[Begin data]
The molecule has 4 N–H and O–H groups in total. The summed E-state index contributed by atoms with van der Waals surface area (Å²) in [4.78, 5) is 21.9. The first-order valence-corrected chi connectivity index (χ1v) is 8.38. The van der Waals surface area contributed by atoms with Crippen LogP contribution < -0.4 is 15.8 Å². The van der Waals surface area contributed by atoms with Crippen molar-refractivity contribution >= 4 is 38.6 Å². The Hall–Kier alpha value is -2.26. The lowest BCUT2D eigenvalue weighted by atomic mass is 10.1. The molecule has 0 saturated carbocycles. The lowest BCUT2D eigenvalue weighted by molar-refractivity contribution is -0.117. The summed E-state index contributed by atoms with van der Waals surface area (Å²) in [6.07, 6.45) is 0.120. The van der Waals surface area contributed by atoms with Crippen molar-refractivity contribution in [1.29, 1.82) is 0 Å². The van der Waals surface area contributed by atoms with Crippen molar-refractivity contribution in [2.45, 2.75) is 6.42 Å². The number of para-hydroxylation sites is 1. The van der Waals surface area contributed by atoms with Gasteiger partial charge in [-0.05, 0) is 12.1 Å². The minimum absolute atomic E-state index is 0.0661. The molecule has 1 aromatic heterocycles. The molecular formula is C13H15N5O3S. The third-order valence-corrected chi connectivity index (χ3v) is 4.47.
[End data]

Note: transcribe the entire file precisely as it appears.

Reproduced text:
The molecule has 4 N–H and O–H groups in total. The summed E-state index contributed by atoms with van der Waals surface area (Å²) in [4.78, 5) is 21.9. The first-order valence-corrected chi connectivity index (χ1v) is 8.38. The van der Waals surface area contributed by atoms with Crippen LogP contribution < -0.4 is 15.8 Å². The van der Waals surface area contributed by atoms with Crippen molar-refractivity contribution >= 4 is 38.6 Å². The Hall–Kier alpha value is -2.26. The lowest BCUT2D eigenvalue weighted by atomic mass is 10.1. The molecule has 0 saturated carbocycles. The lowest BCUT2D eigenvalue weighted by molar-refractivity contribution is -0.117. The summed E-state index contributed by atoms with van der Waals surface area (Å²) in [6.07, 6.45) is 0.120. The van der Waals surface area contributed by atoms with Crippen molar-refractivity contribution in [1.29, 1.82) is 0 Å². The van der Waals surface area contributed by atoms with Crippen molar-refractivity contribution in [2.45, 2.75) is 6.42 Å². The number of para-hydroxylation sites is 1. The van der Waals surface area contributed by atoms with Gasteiger partial charge in [-0.05, 0) is 12.1 Å². The minimum absolute atomic E-state index is 0.0661. The molecule has 1 aromatic heterocycles. The molecular formula is C13H15N5O3S. The third-order valence-corrected chi connectivity index (χ3v) is 4.47.